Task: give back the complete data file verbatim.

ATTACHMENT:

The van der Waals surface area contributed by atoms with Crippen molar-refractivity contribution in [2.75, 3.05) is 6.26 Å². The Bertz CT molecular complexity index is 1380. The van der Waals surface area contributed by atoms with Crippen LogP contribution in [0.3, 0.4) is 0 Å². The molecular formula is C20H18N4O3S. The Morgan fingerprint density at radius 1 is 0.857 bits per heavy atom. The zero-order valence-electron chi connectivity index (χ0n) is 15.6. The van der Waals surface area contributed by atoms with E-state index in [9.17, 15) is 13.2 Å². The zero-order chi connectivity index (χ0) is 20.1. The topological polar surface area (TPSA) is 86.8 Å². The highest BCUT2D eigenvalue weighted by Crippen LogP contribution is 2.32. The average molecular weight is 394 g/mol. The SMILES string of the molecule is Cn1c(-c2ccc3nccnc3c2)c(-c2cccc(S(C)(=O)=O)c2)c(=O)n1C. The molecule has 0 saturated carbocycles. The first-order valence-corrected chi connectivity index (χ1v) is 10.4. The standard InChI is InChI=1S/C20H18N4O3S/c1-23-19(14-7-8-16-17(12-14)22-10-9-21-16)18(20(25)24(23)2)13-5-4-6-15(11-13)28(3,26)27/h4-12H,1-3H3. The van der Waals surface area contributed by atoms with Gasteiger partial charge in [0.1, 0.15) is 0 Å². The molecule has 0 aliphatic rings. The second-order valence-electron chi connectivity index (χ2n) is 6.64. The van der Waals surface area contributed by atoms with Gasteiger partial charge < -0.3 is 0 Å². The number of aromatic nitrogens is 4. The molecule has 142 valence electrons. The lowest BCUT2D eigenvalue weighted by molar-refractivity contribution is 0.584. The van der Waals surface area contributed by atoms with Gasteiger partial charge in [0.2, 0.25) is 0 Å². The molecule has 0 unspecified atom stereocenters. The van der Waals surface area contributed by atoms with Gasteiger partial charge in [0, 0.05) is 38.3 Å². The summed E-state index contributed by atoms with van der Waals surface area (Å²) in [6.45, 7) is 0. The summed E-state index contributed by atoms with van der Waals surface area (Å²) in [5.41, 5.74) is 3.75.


The van der Waals surface area contributed by atoms with Crippen molar-refractivity contribution in [2.75, 3.05) is 6.26 Å². The Bertz CT molecular complexity index is 1380. The van der Waals surface area contributed by atoms with Crippen LogP contribution in [0.3, 0.4) is 0 Å². The molecular formula is C20H18N4O3S. The Morgan fingerprint density at radius 1 is 0.857 bits per heavy atom. The zero-order valence-electron chi connectivity index (χ0n) is 15.6. The van der Waals surface area contributed by atoms with E-state index in [9.17, 15) is 13.2 Å². The zero-order chi connectivity index (χ0) is 20.1. The topological polar surface area (TPSA) is 86.8 Å². The highest BCUT2D eigenvalue weighted by Crippen LogP contribution is 2.32. The average molecular weight is 394 g/mol. The SMILES string of the molecule is Cn1c(-c2ccc3nccnc3c2)c(-c2cccc(S(C)(=O)=O)c2)c(=O)n1C. The molecule has 0 saturated carbocycles. The first-order valence-corrected chi connectivity index (χ1v) is 10.4. The standard InChI is InChI=1S/C20H18N4O3S/c1-23-19(14-7-8-16-17(12-14)22-10-9-21-16)18(20(25)24(23)2)13-5-4-6-15(11-13)28(3,26)27/h4-12H,1-3H3. The van der Waals surface area contributed by atoms with Gasteiger partial charge in [0.1, 0.15) is 0 Å². The molecule has 0 aliphatic rings. The second-order valence-electron chi connectivity index (χ2n) is 6.64. The van der Waals surface area contributed by atoms with Gasteiger partial charge < -0.3 is 0 Å². The number of aromatic nitrogens is 4. The molecule has 142 valence electrons. The lowest BCUT2D eigenvalue weighted by molar-refractivity contribution is 0.584. The van der Waals surface area contributed by atoms with Gasteiger partial charge in [0.2, 0.25) is 0 Å². The molecule has 0 unspecified atom stereocenters. The van der Waals surface area contributed by atoms with Gasteiger partial charge in [0, 0.05) is 38.3 Å². The summed E-state index contributed by atoms with van der Waals surface area (Å²) in [6.45, 7) is 0. The summed E-state index contributed by atoms with van der Waals surface area (Å²) in [5.41, 5.74) is 3.75.